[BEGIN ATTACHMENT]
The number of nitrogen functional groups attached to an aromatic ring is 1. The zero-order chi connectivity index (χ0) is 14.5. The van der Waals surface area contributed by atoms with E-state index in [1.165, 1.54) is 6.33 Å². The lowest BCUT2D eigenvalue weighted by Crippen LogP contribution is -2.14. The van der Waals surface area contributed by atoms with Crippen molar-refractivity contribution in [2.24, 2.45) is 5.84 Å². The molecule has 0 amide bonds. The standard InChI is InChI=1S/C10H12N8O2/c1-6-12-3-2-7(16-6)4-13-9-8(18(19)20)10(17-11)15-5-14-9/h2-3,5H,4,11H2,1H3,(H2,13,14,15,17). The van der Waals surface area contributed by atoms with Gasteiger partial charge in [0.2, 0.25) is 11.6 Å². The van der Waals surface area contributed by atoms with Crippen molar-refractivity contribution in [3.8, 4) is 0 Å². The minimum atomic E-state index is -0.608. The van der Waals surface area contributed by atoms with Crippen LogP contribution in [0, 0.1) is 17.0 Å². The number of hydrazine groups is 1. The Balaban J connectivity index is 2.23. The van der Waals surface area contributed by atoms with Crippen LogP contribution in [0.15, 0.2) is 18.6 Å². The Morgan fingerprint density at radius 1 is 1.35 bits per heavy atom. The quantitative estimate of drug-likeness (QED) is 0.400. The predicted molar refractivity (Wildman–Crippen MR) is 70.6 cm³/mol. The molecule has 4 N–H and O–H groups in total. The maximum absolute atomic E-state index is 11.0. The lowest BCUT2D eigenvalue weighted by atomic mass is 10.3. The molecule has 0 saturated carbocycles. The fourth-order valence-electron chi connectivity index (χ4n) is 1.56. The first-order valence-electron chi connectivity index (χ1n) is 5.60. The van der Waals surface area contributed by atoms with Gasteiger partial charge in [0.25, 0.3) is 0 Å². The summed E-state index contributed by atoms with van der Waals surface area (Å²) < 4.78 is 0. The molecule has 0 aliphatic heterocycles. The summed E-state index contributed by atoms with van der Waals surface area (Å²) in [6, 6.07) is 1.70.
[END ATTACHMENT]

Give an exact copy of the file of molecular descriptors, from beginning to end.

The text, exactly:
The number of nitrogen functional groups attached to an aromatic ring is 1. The zero-order chi connectivity index (χ0) is 14.5. The van der Waals surface area contributed by atoms with E-state index in [1.165, 1.54) is 6.33 Å². The lowest BCUT2D eigenvalue weighted by Crippen LogP contribution is -2.14. The van der Waals surface area contributed by atoms with Crippen molar-refractivity contribution in [2.24, 2.45) is 5.84 Å². The molecule has 0 amide bonds. The standard InChI is InChI=1S/C10H12N8O2/c1-6-12-3-2-7(16-6)4-13-9-8(18(19)20)10(17-11)15-5-14-9/h2-3,5H,4,11H2,1H3,(H2,13,14,15,17). The van der Waals surface area contributed by atoms with Gasteiger partial charge in [0.2, 0.25) is 11.6 Å². The van der Waals surface area contributed by atoms with Crippen molar-refractivity contribution in [3.8, 4) is 0 Å². The minimum atomic E-state index is -0.608. The van der Waals surface area contributed by atoms with Crippen LogP contribution in [0, 0.1) is 17.0 Å². The number of hydrazine groups is 1. The Balaban J connectivity index is 2.23. The van der Waals surface area contributed by atoms with Crippen LogP contribution in [0.15, 0.2) is 18.6 Å². The Morgan fingerprint density at radius 1 is 1.35 bits per heavy atom. The quantitative estimate of drug-likeness (QED) is 0.400. The predicted molar refractivity (Wildman–Crippen MR) is 70.6 cm³/mol. The molecule has 4 N–H and O–H groups in total. The maximum absolute atomic E-state index is 11.0. The lowest BCUT2D eigenvalue weighted by atomic mass is 10.3. The molecule has 0 saturated carbocycles. The fourth-order valence-electron chi connectivity index (χ4n) is 1.56. The first-order valence-electron chi connectivity index (χ1n) is 5.60. The van der Waals surface area contributed by atoms with Gasteiger partial charge in [0.25, 0.3) is 0 Å². The summed E-state index contributed by atoms with van der Waals surface area (Å²) < 4.78 is 0. The molecule has 0 aliphatic heterocycles. The summed E-state index contributed by atoms with van der Waals surface area (Å²) in [6, 6.07) is 1.70.